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Girljin in Japan By Rachel Tranter Davies
Multi-Course Mastery at Kyoto Jugen
The parade of seasonal dishes is enough to get me booking my return. The elegant interiors, attentive staff and enchanting location are the icing on the cake.

Kyoto Jugen, a traditional Japanese ryotei-style restaurant, opened at the end of last year is nestled in a renovated machiya complex just south of the iconic Yasaka Pagoda in Gion. The complex, also home to a charming ryokan previously frequented by many a famous high-society name, from authors to artists to actors, is in an enviable location and perfectly situated for a lunch stop to break up a day of sightseeing in the temple-trodden streets of Higashiyama.

Ryotei is a prestigious, traditional style of Japanese restaurant. In the past, much like a geiko's tea house, ryotei were an exclusive form of entertainment for the upper classes and those with connections. Fortunately now they are more open and welcoming of guests who truly want to appreciate opulent surroundings, warm hospitality and above all, excellent Japanese cuisine. Jugen delivers on all counts.

Upon my visit, I was more interested in the gourmet flair than the celebrity status of the clientele and luckily for me the food-centric attitude shone through like Kyoto's springtime sunshine. An unmissable selection of seasonal courses was brought forth. Winter culinary highlights of smoked duck tataki, roasted wild boar and Spanish mackerel sashimi were bursting with five times the flavour than expected from the refined little parcels placed on our plates. Eating such delicate dishes was as cheery as the meticulously manicured garden that our dining room overlooked. The steaming hot barley tea that accompanied our lunch filled the room with a rich and lightly smokey aroma reminiscent of an English fireplace, and almost as warming in the cold winter weather.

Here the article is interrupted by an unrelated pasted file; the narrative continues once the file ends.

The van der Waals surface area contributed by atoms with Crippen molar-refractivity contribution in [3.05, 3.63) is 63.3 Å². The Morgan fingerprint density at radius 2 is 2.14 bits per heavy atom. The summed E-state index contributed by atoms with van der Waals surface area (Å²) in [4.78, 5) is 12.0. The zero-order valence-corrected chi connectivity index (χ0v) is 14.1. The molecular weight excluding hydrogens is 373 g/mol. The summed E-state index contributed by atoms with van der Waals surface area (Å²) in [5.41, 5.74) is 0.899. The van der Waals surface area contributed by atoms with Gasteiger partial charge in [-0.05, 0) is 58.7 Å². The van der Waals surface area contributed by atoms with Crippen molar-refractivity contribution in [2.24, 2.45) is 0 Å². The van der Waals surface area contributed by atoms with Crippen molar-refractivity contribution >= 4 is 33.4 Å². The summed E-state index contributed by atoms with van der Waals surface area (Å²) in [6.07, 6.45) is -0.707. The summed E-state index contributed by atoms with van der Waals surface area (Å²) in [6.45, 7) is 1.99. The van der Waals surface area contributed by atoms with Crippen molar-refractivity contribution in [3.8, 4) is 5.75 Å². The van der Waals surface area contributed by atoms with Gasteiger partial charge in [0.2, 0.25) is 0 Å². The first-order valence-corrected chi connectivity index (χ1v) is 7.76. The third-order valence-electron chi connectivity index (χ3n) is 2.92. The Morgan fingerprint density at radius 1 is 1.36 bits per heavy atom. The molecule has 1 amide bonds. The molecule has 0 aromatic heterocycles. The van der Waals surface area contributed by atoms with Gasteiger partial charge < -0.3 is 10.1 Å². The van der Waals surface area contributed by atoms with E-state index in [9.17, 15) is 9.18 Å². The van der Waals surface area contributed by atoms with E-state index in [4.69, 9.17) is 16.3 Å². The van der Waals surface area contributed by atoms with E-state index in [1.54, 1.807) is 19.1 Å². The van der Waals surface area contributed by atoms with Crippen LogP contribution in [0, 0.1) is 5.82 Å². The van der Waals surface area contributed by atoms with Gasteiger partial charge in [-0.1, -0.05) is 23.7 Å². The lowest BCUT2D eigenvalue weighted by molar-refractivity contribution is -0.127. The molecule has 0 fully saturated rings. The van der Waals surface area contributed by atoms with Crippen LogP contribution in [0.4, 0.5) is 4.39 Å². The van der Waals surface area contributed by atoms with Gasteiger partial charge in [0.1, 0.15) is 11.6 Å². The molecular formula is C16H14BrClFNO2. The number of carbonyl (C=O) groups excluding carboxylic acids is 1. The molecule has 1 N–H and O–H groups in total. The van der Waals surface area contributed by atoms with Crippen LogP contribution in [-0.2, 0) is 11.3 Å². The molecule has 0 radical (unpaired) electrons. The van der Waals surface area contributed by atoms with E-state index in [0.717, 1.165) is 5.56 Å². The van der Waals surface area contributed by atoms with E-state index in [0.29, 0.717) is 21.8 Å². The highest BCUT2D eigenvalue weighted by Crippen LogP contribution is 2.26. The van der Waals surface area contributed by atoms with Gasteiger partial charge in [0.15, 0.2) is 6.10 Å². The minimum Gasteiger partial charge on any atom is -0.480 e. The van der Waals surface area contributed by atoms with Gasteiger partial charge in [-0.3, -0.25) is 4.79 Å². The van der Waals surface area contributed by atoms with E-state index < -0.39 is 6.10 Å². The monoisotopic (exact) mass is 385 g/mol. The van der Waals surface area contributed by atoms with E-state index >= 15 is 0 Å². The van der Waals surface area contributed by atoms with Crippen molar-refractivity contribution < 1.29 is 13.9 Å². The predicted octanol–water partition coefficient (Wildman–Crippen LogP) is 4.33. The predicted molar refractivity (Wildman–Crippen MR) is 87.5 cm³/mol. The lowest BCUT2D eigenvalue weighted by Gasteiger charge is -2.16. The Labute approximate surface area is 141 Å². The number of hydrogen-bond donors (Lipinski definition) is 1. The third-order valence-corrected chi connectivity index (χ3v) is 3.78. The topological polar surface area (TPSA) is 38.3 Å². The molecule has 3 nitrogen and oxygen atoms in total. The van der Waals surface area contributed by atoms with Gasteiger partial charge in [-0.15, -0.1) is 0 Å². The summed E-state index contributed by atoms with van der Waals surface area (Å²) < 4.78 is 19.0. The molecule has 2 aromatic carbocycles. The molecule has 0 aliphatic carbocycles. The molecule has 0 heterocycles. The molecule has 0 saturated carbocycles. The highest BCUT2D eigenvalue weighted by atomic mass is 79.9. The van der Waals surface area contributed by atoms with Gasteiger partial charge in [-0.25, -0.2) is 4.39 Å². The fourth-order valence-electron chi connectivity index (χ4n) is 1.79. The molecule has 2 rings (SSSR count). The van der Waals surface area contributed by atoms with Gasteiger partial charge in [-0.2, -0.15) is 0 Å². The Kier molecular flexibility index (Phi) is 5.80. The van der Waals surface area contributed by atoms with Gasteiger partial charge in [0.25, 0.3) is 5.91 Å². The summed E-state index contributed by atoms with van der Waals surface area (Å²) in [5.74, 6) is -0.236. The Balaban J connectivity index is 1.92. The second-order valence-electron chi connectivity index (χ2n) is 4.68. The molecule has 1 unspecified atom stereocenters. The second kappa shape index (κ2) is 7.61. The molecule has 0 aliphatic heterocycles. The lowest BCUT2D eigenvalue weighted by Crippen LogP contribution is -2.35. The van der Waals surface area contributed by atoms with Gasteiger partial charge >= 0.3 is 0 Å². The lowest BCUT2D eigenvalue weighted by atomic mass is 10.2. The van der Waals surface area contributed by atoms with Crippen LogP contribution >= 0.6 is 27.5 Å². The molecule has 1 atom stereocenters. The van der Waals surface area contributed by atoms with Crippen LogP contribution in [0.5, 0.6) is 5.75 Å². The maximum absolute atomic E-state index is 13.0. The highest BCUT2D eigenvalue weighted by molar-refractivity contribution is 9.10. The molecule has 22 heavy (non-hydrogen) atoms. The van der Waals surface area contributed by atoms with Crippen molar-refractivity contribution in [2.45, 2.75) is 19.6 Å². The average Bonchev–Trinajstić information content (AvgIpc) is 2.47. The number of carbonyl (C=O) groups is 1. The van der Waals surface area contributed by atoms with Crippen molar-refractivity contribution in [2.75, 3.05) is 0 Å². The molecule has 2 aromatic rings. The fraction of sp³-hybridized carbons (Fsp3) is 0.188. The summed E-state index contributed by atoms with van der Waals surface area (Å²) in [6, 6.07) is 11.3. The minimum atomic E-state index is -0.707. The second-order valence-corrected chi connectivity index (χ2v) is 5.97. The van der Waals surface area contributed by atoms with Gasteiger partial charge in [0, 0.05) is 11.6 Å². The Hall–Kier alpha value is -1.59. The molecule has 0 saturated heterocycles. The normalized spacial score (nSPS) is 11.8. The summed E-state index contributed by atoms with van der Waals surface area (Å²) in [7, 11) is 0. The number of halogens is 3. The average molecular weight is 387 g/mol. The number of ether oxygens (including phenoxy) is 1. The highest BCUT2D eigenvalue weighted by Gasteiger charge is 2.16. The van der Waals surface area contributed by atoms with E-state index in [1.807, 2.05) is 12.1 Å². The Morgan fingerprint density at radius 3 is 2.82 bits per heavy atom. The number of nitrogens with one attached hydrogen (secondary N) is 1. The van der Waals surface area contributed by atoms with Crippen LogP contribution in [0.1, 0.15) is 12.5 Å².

In spring, ingredients are carefully selected to offer the finest flavours of the season. Meat and vegetables are farmed locally making a menu fit for royalty and the tranquil atmosphere allows each course to be savoured as it should be. If the winter menu is anything to go by, I'll be revisiting at the start of each season this year and probably next year too.

Kyoto Jugen takes the stress from finding a standout kaiseki experience. With lunch priced at 6,800 yen and dinner 21,000 yen, it's not cheap but it is impressive.

Jugen: Open: 11:30-15:00 (L.O. 14:00); 17:30-23:00 (L.O. 21:00); Closed: Sat., Sun., national holidays; South of Hokan-ji Temple; Tel: 075-533-8791; www.kyotojugen.com

Rachel is a food, drink and travel writer. Originally from England, she recently relocated to Japan and is now finding her feet in Kyoto. You can find her blogging tweeting and instagramming her experiences at Girljin in Japan.